I came home on leave from sea in June 1973, intending to return when my leave was over but took a job locally and was enjoying shore-
I was getting known in the area as a sound and lights man and provided the services for many local amateur dramatics groups including Waterside Amateur Operatic Society, Esso Music & Drama, Dibden Purlieu Players to name a few. Often doing 6-
For the Disco’s I soon had the help of Chris & later Cath Williams. We had a regular monthly spot in Exbury Club. The Community Cantre had decided that it was too much bother to organise (in my absence) the ‘Bouncers’ for the ‘yoof’ disco so they changed the brand to ‘Junior Discos’ for the 7-
We also provided entertainment for the some of the groups within Community Association -
This went on from 1973 until early 1985. Chris and I got married, lived for a while in Totton, moved to the shop in Hale and eventually divorced, I gave-
There can be few Village Halls in the Waterside area in which I have not either done discos or stage work.
I liked doing Sound Effects for plays. It was always great fun to find the right sound, get it recorded, edited and set up ready for the show. I owned more than one quarter-
The BBC sold records LPs and Singles on a wide range of Sound Effects from their Sound Effects Library. These were an invaluable source of sound effects and came with permission to use for Amateur Dramatics performances.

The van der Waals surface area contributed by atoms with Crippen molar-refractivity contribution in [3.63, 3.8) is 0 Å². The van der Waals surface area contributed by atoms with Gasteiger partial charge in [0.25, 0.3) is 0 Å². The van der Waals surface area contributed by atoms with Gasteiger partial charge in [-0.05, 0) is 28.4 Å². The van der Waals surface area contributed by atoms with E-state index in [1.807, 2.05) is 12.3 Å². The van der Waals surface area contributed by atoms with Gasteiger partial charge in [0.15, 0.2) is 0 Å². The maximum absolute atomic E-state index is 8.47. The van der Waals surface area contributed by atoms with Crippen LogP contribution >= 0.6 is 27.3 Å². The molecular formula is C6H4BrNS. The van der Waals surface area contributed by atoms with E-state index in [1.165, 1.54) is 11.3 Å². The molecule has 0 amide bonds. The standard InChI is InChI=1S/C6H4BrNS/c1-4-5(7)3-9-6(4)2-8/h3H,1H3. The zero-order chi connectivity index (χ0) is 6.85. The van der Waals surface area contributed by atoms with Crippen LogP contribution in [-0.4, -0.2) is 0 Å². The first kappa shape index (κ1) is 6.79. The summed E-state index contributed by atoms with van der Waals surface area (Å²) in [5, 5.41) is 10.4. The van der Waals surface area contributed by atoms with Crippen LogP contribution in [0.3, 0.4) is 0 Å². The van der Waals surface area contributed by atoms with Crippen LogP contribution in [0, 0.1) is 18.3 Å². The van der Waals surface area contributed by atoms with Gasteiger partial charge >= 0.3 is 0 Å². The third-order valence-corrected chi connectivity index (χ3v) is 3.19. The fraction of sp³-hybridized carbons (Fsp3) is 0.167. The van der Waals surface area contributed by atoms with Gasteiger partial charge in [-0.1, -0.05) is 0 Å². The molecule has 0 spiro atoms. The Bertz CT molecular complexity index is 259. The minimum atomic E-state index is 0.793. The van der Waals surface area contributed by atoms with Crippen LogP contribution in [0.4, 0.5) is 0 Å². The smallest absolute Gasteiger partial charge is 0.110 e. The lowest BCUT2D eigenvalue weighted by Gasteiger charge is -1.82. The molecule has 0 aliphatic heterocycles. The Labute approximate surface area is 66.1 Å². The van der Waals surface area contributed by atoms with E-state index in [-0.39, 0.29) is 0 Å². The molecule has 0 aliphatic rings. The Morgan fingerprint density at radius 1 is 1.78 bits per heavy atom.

Working from the script of the play and discussions from anyone who had any input (which was rare) I would gather the sound source material and, connected to the record player, copy the sounds from vinyl to tape leaving gaps between effects.
My usual tape splicing block was the EMITAPE block as on the left, I still have it today.
Once the sound effects were recorded on the tape (as above) it was time to edit them into a usable tape. Turn off the power for the take-
mark and cut the tape. The unwanted tape ahead of the sound effect falls into the bin and the desired effect is placed into the splicing block on the 90 degree cut line. As this is the first sound effect it needs about 3’ of white leader to be spliced on ahead so the completed tape can be threaded on to the replay machine. Now ‘Play’ the sound effect and establish where the sound effect ends and cut the tape. Put the end of the sound effect into splicing block and add about 1’ of white leader. Step and repeat for all sound effects required for the play. Even if the required effect is needed more than once, it makes life much easier during the heat of the moment during a live show.
After the shop:
A new marriage, a job back at Racal Recorders it wasn’t too long before I got involved in plays again. The Pepperbox Players in Whiteparish were re-
Whilst David was at Bath University he was party to resurrecting the Bath Juggling Society and with it ‘Bath Upchuck’. FACEBOOK
David provided the music from his laptop/iPod and I provided PA, radio microphones etc. After the daytime event we would all go to one of the University’s Theatres for a Juggling Show.
More recently we provided the music for one of David’s friends wedding.
In 1998 I bought my first video camera then a year or so later I upgraded to a Canon XL-
Now I am down to doing an annual quiz in our local church for a pre-